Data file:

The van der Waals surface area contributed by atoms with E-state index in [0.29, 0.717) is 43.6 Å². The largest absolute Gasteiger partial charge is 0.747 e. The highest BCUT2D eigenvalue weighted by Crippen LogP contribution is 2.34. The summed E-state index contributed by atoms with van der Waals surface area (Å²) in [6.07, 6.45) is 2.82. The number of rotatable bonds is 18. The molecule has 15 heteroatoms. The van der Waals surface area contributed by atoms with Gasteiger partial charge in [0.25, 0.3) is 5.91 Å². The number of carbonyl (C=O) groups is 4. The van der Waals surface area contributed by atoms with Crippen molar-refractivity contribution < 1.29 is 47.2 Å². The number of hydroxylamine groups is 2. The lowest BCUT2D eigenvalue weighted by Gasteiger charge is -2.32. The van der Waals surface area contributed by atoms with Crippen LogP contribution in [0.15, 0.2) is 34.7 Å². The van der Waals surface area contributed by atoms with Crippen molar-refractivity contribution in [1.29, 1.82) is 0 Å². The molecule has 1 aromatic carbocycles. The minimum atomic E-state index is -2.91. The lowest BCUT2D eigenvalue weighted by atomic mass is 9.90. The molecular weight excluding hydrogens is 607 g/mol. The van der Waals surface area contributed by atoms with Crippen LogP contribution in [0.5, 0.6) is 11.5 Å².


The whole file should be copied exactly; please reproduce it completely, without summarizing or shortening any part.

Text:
The van der Waals surface area contributed by atoms with E-state index in [0.29, 0.717) is 43.6 Å². The largest absolute Gasteiger partial charge is 0.747 e. The highest BCUT2D eigenvalue weighted by Crippen LogP contribution is 2.34. The summed E-state index contributed by atoms with van der Waals surface area (Å²) in [6.07, 6.45) is 2.82. The number of rotatable bonds is 18. The molecule has 15 heteroatoms. The van der Waals surface area contributed by atoms with Gasteiger partial charge in [0.25, 0.3) is 5.91 Å². The number of carbonyl (C=O) groups is 4. The van der Waals surface area contributed by atoms with Crippen molar-refractivity contribution < 1.29 is 47.2 Å². The number of hydroxylamine groups is 2. The lowest BCUT2D eigenvalue weighted by Gasteiger charge is -2.32. The van der Waals surface area contributed by atoms with Crippen LogP contribution in [0.15, 0.2) is 34.7 Å². The van der Waals surface area contributed by atoms with Crippen molar-refractivity contribution in [1.29, 1.82) is 0 Å². The molecule has 1 aromatic carbocycles. The minimum atomic E-state index is -2.91. The lowest BCUT2D eigenvalue weighted by atomic mass is 9.90. The molecular weight excluding hydrogens is 607 g/mol. The van der Waals surface area contributed by atoms with Crippen LogP contribution in [0.5, 0.6) is 11.5 Å².